In the News Today - December 13, 2017

Defendants in long-running lead paint litigation to take case to Supreme Court

As the 26th anniversary of the Telephone Consumer Protection Act (TCPA) approaches on Dec. 20, even the name of this landmark statute suggests it is badly in need of an update.

When President George H.W. Bush signed the TCPA into law in 1991, “telephone” mostly meant a landline phone connected to the traditional switched network. Only three percent of Americans owned cell phones and the digital smartphone, with gigabits of memory and the capacity to store video, music and thousands of contacts, wasn’t even a glimmer in Steve Jobs’ eye.

The TCPA is still a vital tool in the Federal Communications Commission’s (FCC) fight against unwanted and irritating robocalls. But it has also become a gold mine for plaintiffs’ lawyers, who exploit ambiguous statutory language and a partisan 2015 FCC order to threaten legitimate businesses with billions of dollars in damages over minor or even nonexistent violations. With a statutory provision of $500 per unwanted call or text and treble damages for private plaintiffs, the law allows lawyers to extort settlements including millions of dollars of fees for themselves.

Many times, the plaintiffs in these cases are repeat players who have been known to buy as many as 35 cellphones in an effort to attract calls from innocent businesses that have no way of knowing a customer’s number has changed.

Lawsuits under the TCPA surged fifteen-fold between 2010 and 2016 to 4,100, and more than 3,700 additional suits have been filed this year against retailers, utilities, financial firms and even non-profit educational institutions. The Breast Cancer Society was sued over fundraising calls and a customer sued Häagen-Dazs for receiving a “thank-you” text for joining a rewards program – after she willingly gave the company her number.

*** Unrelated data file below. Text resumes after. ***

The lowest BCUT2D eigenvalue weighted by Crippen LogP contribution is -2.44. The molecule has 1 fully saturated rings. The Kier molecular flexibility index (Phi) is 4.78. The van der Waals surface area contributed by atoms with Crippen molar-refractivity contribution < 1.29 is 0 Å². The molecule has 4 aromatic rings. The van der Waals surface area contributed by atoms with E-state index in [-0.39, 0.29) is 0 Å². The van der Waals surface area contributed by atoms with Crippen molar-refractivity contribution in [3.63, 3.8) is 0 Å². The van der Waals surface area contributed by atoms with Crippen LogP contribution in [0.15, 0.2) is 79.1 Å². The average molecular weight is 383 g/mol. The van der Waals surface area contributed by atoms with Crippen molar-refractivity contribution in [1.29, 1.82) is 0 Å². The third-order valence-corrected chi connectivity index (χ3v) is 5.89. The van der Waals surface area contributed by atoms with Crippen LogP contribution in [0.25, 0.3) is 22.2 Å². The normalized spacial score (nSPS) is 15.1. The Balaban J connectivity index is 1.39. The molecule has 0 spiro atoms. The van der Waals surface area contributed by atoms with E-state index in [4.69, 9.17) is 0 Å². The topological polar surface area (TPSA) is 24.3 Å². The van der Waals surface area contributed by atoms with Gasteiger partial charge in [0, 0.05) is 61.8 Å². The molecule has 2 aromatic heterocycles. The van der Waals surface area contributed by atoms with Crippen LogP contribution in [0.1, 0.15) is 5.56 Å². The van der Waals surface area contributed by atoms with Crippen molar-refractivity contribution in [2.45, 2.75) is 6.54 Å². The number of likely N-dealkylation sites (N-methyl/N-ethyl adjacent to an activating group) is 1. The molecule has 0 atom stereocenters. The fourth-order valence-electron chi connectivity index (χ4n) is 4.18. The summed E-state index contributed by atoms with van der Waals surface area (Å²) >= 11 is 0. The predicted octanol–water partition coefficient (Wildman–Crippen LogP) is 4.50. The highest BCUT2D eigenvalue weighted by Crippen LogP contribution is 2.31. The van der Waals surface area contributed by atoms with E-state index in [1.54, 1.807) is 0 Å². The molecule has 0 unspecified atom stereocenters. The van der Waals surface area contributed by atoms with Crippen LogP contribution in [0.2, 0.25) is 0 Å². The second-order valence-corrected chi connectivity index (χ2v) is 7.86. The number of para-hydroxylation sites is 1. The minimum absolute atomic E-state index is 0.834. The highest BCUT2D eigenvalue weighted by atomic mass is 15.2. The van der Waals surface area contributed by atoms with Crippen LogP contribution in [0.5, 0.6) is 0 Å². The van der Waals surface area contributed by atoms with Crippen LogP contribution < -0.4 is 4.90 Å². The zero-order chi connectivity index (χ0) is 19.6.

The FCC made things even easier for plaintiffs’ lawyers in 2015 when it decided, on party lines, to expand the interpretation of “automatic dialer” to any device with the potential to dial numbers in random or sequential fashion – meaning virtually every digital communications device on the market today. The Commission also reinterpreted the law to require consent from whoever receives a call, not the person a business intended to call. That made it much harder for companies to defend themselves against lawsuits by people who obtain mobile phone numbers that were reassigned from legitimate customers. 

A recent study by the U.S. Chamber Institute for Legal Reform found a 46 percent increase in case filings in the 17-month period after the FCC’s 2015 decision, as opposed to the 17 months preceding the ruling. 

The federal appeals court for the District of Columbia is currently considering a lawsuit challenging the FCC’s 2015 reinterpretation of the TCPA. But the FCC shouldn’t outsource its job entirely to the courts. The TCPA remains a powerful weapon against abusive robocallers who invade the privacy of millions of consumers each day and should be used for that purpose, not enriching trial lawyers.

Despite many thousands of lawsuits against legitimate businesses, robocalls touting fraudulent travel and credit-card repair schemes still plague the nation’s landline and mobile phone systems. With the correct interpretation – in light of the many changes that have transformed digital communications since 1991 – the FCC should restore the TCPA to its proper role of protecting consumers while eliminating the ability of the trial bar to pervert it for financial gain.